Change search
ReferencesLink to record
Permanent link

Direct link
The impact of road de-icing salts (NaCl) on colloid dispersion and base cation pools in roadside soils
KTH, Superseded Departments, Land and Water Resources Engineering.ORCID iD: 0000-0001-8491-4675
2001 (English)In: Water, Air and Soil Pollution, ISSN 0049-6979, E-ISSN 1573-2932, Vol. 127, no 04-jan, 281-299 p.Article in journal (Refereed) Published
Abstract [en]

The maintenance of safe-driving conditions in snow and ice-affected areas in the wintertime includes the use of sodium chloride (NaCl) as de-icing salts. In this study, the impact of NaCl on soil-colloid mobilisation and exchangeable base-cation leaching has been evaluated. The chemistry of groundwater samples below an infiltration trench for highway runoff and leachate from column studies suggested that soil-colloid mobilisation had occurred, as the exchangeable sodium (Na) concentration and the electrical conductivity (EC) in the groundwater/column leachate reached the threshold values for colloid dispersion. Generally, samples with no dispersion problems had high Na and calcium (Ca) concentrations, suggesting that the initial effect of the de-icing salt was to stabilise the colloids. In the column study there was a good agreement between the degree of colloid dipersion problems and lead (Pb) concentration when the pH value was above 7.0. Significant negative correlations between Na/CEC (cation exchange capacity) and Ca/CEC in roadside soils from three sites indicated that Na preferentially displaces Ca from the exchange sites. However, the groundwater data indicated that Na ions also displace potassium (K) and magnesium (Mg). A positive effect of NaCl seen at one site was an increase in the K concentration, which is highly likely an effect of Na ions displacing fixed K between the layers of 2:1 type clay minerals. In soils lacking these types of clay minerals, severe K shortage may result from a high plant demand combined with the low K concentration in the readily available fractions in the original soil and a high susceptibility to leaching. The most significant impact on soil exchange processes was found to occur within 6 m from the road.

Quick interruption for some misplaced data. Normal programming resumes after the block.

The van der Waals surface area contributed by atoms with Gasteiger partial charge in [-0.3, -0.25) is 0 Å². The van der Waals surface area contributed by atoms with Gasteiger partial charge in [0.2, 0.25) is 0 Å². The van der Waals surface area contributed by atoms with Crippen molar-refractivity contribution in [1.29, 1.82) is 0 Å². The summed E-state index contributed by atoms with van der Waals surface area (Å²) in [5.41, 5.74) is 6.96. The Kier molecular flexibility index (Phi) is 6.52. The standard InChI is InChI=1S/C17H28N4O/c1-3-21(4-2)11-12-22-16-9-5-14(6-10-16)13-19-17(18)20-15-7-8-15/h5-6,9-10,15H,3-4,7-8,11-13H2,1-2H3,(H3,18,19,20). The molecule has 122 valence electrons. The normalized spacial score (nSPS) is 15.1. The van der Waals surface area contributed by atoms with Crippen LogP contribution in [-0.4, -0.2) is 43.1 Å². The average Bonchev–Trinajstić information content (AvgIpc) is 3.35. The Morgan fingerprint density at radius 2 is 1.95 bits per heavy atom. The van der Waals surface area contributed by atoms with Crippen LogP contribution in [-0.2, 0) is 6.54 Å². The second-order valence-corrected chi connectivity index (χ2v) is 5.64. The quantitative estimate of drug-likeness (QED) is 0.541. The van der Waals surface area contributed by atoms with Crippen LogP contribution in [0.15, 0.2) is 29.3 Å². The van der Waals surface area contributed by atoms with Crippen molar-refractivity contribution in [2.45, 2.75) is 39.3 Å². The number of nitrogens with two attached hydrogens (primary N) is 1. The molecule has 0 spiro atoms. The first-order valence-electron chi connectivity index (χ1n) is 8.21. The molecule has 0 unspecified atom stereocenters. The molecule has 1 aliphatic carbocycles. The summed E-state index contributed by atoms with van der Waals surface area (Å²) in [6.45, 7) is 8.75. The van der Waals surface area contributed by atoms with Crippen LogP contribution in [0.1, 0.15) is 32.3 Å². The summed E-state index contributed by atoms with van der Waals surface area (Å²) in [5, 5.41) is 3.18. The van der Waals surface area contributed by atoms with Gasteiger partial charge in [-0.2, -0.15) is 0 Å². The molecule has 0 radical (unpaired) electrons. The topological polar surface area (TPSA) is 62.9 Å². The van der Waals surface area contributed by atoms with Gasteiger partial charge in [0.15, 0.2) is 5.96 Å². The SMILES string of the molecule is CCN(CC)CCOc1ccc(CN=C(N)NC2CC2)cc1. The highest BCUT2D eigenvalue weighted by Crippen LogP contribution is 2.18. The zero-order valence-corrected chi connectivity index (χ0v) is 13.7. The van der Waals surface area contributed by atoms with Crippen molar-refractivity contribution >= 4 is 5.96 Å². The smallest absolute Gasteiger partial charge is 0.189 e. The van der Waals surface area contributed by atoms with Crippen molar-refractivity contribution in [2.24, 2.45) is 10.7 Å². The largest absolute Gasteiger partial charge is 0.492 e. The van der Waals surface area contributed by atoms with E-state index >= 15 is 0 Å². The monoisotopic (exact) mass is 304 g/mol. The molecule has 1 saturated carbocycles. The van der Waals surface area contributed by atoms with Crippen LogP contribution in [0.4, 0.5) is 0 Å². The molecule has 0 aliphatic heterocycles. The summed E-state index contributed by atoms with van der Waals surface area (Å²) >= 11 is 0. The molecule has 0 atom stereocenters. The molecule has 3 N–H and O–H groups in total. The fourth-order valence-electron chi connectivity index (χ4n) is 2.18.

Place, publisher, year, edition, pages
2001. Vol. 127, no 04-jan, 281-299 p.
Keyword [en]
colloid mobilisation, de-icing salt, exchangeable base cations, lead, NaCl, roadside soils, receiving deicing salts, groundwater contamination, transport, chemicals, metals
URN: urn:nbn:se:kth:diva-20425ISI: 000167362600017OAI: diva2:339120
QC 20100525Available from: 2010-08-10 Created: 2010-08-10Bibliographically approved

Open Access in DiVA

No full text

Search in DiVA

By author/editor
Norrström, Ann-Catrine
By organisation
Land and Water Resources Engineering
In the same journal
Water, Air and Soil Pollution

Search outside of DiVA

GoogleGoogle Scholar
The number of downloads is the sum of all downloads of full texts. It may include eg previous versions that are now no longer available

Total: 46 hits
ReferencesLink to record
Permanent link

Direct link